How to Optimize RevPar in 6 Steps - Part 1
RevPar is more than a simple hotel performance metric. It is the key performance indicator for hotels, and it must be optimized through data analytics if hotels are to successfully defend themselves against new booking channels competing for market share.
Operators are clearly taking this imperative seriously, with 62% of participants in Hospitality Technology’s 2018 Lodging Technology Study citing revenue management (RevPar) optimization as their core focus in leveraging business analytics. And with 16% of hotel operators’ budgets being allocated for revenue management systems, a strategic framework for optimizing RevPar is imperative. Such a framework comprises six steps.
STEP ONE: TRACK & IMPLEMENT REVPAR OPTIMIZATION SOLUTIONS
The case for tracking and optimizing RevPar remains strong, according to Dan Taylor, an analyst with Capterra (www.capterra.com), Gartner’s (www.gartner.com) business software advisory arm. Doing so, he says, ensures that hotels are charging the right rates for their rooms and dissuades them from “missing the forest for the trees” by cutting prices slightly to attract guests, rather than looking at other ways to bolster profits. It also establishes a baseline for revenue that costs cannot exceed and paves the way for comparing and, if necessary, addressing the profitability of all room types.
“By comparing costs with RevPar, [operators] can see where they’re booking at a loss and, through optimization, change course before it’s too late,” Taylor explains. “By spotting their least profitable rooms with RevPar, they can turn their focus there and figure out a way to boost profitability.”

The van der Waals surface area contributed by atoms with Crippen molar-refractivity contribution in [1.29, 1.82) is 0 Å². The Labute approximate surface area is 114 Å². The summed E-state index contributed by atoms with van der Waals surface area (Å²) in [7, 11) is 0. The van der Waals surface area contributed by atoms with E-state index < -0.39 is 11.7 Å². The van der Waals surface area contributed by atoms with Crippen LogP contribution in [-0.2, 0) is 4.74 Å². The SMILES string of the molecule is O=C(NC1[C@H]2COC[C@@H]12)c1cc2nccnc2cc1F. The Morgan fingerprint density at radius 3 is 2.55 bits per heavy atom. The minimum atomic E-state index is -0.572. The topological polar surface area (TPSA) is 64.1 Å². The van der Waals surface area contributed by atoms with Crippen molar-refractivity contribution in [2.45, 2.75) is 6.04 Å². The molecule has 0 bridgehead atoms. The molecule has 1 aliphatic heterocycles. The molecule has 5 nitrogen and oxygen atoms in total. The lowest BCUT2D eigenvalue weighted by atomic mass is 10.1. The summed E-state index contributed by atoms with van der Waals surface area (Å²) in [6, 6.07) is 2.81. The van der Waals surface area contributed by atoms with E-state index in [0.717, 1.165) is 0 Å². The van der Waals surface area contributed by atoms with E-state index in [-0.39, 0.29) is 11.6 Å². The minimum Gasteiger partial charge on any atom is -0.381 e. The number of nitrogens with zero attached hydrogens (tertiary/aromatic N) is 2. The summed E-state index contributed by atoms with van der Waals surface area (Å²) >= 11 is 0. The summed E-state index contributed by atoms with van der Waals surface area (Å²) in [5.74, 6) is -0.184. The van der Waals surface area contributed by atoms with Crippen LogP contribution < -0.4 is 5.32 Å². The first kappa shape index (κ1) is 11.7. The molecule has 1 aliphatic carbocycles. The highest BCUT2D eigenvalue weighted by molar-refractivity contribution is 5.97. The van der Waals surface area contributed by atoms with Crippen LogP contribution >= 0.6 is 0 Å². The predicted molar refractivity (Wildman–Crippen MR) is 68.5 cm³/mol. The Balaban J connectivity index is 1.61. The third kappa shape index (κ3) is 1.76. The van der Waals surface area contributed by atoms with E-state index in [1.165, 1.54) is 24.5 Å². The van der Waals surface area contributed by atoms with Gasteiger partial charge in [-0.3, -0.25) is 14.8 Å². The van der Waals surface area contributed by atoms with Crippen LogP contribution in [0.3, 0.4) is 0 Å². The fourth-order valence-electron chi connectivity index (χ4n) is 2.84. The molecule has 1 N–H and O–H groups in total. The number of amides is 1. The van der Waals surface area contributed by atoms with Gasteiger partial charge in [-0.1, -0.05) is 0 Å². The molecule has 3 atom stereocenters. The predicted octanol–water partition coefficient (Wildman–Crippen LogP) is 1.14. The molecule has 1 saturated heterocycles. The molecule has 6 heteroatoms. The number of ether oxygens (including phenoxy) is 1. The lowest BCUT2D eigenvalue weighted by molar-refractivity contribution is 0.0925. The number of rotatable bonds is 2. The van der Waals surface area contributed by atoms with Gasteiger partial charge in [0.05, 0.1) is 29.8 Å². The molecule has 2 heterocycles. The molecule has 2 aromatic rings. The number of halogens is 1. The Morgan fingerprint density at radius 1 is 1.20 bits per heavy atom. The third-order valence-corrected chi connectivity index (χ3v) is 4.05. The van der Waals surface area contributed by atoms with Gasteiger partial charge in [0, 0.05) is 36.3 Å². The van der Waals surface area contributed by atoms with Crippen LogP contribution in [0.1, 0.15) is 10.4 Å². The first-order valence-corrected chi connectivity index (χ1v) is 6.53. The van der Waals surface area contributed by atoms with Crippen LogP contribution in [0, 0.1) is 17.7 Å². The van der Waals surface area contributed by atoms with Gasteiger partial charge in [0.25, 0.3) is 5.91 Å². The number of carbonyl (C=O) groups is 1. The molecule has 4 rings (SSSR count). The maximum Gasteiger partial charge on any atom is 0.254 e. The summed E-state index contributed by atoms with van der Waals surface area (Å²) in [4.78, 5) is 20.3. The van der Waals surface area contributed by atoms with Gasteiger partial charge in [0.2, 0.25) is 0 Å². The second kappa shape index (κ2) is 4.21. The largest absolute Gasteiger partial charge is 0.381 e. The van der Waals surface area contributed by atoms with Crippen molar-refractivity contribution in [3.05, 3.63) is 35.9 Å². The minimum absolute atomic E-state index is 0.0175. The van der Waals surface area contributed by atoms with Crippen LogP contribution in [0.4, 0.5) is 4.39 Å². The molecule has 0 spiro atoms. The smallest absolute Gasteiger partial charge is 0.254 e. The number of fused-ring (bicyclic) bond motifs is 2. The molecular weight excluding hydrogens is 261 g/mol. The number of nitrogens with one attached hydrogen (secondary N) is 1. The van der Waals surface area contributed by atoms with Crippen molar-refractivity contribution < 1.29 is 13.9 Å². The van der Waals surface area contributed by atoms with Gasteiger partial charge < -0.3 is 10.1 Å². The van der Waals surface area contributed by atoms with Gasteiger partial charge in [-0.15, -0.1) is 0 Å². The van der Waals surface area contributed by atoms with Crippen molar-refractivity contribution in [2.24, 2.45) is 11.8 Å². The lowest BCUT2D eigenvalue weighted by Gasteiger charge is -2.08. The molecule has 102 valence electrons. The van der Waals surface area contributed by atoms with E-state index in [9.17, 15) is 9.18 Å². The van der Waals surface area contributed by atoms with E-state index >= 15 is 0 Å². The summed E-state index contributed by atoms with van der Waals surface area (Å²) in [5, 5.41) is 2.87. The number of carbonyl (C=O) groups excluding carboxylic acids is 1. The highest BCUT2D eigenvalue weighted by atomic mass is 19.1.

Technology is a must for proactively managing and maximizing RevPar, adds Christelle Tropina, general manager, Hotel Astor (http://hotelastor.com), Miami Beach, Fla.
“With the right technology, we can understand force of demand, identify demand-generating opportunities, come up with value-added deals to include on OTAs’ websites and our own instead of just dropping prices to boost occupancy and revenue and more,” Tropina observes.
Among other tools, the Hotel Astor has implemented RevPar Guru’s (www.revparguru.com) RG RMS, a revenue management system (RMS) whose functions include, but are not limited to, leveraging an advanced algorithm to generate optimal pricing in real time, producing rate decisions 365 days in advance and updating them throughout the day, and syncing rates and availability for all booking channels.
While all hotel operators can benefit from implementing RevPar management and optimization solutions, some independent players remain reluctant to invest in the technology. But overcoming such reluctance is a wise move. Incorrect pricing of rooms impedes RevPar performance at smaller independent hotels far more than at larger branded properties, where a higher room count can compensate for pricing errors. Additionally, the lower a hotel’s room count, the greater the need to manage the pace of booking and attract the most optimal ones by accepting the most valuable reservations across arrival dates and length of stay. It’s a far better approach than focusing on peak nights and accepting unneeded lower-rated business, which only decreases revenue. These pitfalls are difficult to overcome through manual methods.
RevPar management and optimization technology also sharpens smaller hotels’ competitive edge by allowing them to book group business at a rate that contributes to the revenue stream instead of drying it up. The data visibility afforded by RMS and related tools lets properties immediately implement rates and create offers that capture the attention of potential guests and steer them away from larger hotels in their comp set, while simultaneously benefitting the bottom line.
STEP TWO: EXPLORE & EVALUATE TECHNOLOGY OPTIONS, VENDORS
Hotel RevPar management and optimization technology falls into several categories. The first category is a comprehensive RMS, which analyze a property’s market, historical data, booking patterns, booking pace, and room availability in real time to determine the right rate at the right time—one that will secure the maximum number of bookings. These tools assess the level of demand for rooms in a given market and come up with a rate that will drive bookings for a specific period while simultaneously maximizing revenue opportunities.